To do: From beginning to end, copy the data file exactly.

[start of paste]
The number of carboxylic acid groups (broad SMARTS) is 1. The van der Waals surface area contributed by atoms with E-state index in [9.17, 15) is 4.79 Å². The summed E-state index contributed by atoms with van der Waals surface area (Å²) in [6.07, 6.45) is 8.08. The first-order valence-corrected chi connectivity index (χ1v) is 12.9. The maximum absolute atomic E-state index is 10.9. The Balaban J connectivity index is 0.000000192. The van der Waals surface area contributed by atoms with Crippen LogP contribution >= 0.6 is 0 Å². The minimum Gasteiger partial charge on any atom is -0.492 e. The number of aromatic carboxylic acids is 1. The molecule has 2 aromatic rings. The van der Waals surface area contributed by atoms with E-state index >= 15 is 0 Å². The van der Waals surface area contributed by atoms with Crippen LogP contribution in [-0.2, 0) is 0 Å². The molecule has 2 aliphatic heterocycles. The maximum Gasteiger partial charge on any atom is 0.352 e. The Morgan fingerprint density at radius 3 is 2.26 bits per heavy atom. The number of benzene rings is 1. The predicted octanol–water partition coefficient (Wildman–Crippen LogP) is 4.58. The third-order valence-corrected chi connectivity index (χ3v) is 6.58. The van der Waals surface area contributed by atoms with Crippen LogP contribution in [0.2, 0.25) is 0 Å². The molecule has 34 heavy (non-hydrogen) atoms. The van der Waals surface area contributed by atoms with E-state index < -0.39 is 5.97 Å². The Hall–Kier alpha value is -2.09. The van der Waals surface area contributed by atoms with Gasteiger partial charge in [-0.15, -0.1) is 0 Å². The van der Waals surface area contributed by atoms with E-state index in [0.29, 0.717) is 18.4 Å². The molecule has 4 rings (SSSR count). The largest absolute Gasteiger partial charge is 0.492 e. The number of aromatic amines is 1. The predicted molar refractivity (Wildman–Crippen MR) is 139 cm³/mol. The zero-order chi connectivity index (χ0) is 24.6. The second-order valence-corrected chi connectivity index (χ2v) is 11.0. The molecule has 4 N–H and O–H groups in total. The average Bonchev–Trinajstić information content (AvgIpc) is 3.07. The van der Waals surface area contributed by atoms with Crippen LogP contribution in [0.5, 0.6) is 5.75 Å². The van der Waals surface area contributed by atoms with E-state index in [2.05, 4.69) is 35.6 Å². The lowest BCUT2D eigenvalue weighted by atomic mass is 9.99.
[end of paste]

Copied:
The number of carboxylic acid groups (broad SMARTS) is 1. The van der Waals surface area contributed by atoms with E-state index in [9.17, 15) is 4.79 Å². The summed E-state index contributed by atoms with van der Waals surface area (Å²) in [6.07, 6.45) is 8.08. The first-order valence-corrected chi connectivity index (χ1v) is 12.9. The maximum absolute atomic E-state index is 10.9. The Balaban J connectivity index is 0.000000192. The van der Waals surface area contributed by atoms with Crippen LogP contribution >= 0.6 is 0 Å². The minimum Gasteiger partial charge on any atom is -0.492 e. The number of aromatic carboxylic acids is 1. The molecule has 2 aromatic rings. The van der Waals surface area contributed by atoms with E-state index >= 15 is 0 Å². The van der Waals surface area contributed by atoms with Crippen LogP contribution in [-0.2, 0) is 0 Å². The molecule has 2 aliphatic heterocycles. The maximum Gasteiger partial charge on any atom is 0.352 e. The Morgan fingerprint density at radius 3 is 2.26 bits per heavy atom. The number of benzene rings is 1. The predicted octanol–water partition coefficient (Wildman–Crippen LogP) is 4.58. The third-order valence-corrected chi connectivity index (χ3v) is 6.58. The van der Waals surface area contributed by atoms with Crippen LogP contribution in [0.2, 0.25) is 0 Å². The molecule has 34 heavy (non-hydrogen) atoms. The van der Waals surface area contributed by atoms with E-state index < -0.39 is 5.97 Å². The Hall–Kier alpha value is -2.09. The van der Waals surface area contributed by atoms with Gasteiger partial charge in [-0.15, -0.1) is 0 Å². The van der Waals surface area contributed by atoms with E-state index in [0.29, 0.717) is 18.4 Å². The molecule has 4 rings (SSSR count). The largest absolute Gasteiger partial charge is 0.492 e. The number of aromatic amines is 1. The predicted molar refractivity (Wildman–Crippen MR) is 139 cm³/mol. The zero-order chi connectivity index (χ0) is 24.6. The second-order valence-corrected chi connectivity index (χ2v) is 11.0. The molecule has 4 N–H and O–H groups in total. The average Bonchev–Trinajstić information content (AvgIpc) is 3.07. The van der Waals surface area contributed by atoms with Crippen LogP contribution in [0.5, 0.6) is 5.75 Å². The van der Waals surface area contributed by atoms with E-state index in [2.05, 4.69) is 35.6 Å². The lowest BCUT2D eigenvalue weighted by atomic mass is 9.99.